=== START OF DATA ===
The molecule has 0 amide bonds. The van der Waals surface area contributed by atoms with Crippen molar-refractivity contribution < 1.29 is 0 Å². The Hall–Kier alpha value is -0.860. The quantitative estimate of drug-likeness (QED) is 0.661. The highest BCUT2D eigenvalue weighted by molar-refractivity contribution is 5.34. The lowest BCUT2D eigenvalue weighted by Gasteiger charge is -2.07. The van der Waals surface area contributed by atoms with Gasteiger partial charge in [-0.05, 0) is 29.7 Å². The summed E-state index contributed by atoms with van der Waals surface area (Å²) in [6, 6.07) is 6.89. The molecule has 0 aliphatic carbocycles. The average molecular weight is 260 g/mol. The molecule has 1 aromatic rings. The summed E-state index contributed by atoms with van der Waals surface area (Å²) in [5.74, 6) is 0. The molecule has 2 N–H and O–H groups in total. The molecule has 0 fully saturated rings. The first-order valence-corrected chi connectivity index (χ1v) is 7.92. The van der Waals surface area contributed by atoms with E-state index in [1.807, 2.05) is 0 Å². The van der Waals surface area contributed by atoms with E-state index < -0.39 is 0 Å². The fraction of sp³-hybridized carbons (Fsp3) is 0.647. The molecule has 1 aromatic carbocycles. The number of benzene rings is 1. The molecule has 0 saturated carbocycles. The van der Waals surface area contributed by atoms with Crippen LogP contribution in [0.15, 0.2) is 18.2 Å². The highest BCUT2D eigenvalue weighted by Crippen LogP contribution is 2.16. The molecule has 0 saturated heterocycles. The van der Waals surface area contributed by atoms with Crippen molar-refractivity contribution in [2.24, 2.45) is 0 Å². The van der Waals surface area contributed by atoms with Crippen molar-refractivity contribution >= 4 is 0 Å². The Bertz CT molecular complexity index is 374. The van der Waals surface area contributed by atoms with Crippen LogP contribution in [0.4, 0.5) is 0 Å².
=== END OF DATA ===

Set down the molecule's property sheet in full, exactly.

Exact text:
The molecule has 0 amide bonds. The van der Waals surface area contributed by atoms with Crippen molar-refractivity contribution < 1.29 is 0 Å². The Hall–Kier alpha value is -0.860. The quantitative estimate of drug-likeness (QED) is 0.661. The highest BCUT2D eigenvalue weighted by molar-refractivity contribution is 5.34. The lowest BCUT2D eigenvalue weighted by Gasteiger charge is -2.07. The van der Waals surface area contributed by atoms with Gasteiger partial charge in [-0.05, 0) is 29.7 Å². The summed E-state index contributed by atoms with van der Waals surface area (Å²) in [6, 6.07) is 6.89. The molecule has 0 aliphatic carbocycles. The average molecular weight is 260 g/mol. The molecule has 1 aromatic rings. The summed E-state index contributed by atoms with van der Waals surface area (Å²) in [5.74, 6) is 0. The molecule has 2 N–H and O–H groups in total. The molecule has 0 fully saturated rings. The first-order valence-corrected chi connectivity index (χ1v) is 7.92. The van der Waals surface area contributed by atoms with E-state index in [1.807, 2.05) is 0 Å². The van der Waals surface area contributed by atoms with E-state index < -0.39 is 0 Å². The fraction of sp³-hybridized carbons (Fsp3) is 0.647. The molecule has 1 aromatic carbocycles. The number of benzene rings is 1. The molecule has 0 saturated carbocycles. The van der Waals surface area contributed by atoms with Crippen LogP contribution in [0.15, 0.2) is 18.2 Å². The highest BCUT2D eigenvalue weighted by Crippen LogP contribution is 2.16. The molecule has 0 saturated heterocycles. The van der Waals surface area contributed by atoms with Crippen molar-refractivity contribution in [2.24, 2.45) is 0 Å². The van der Waals surface area contributed by atoms with Crippen molar-refractivity contribution >= 4 is 0 Å². The Bertz CT molecular complexity index is 374. The van der Waals surface area contributed by atoms with Crippen LogP contribution in [0.4, 0.5) is 0 Å².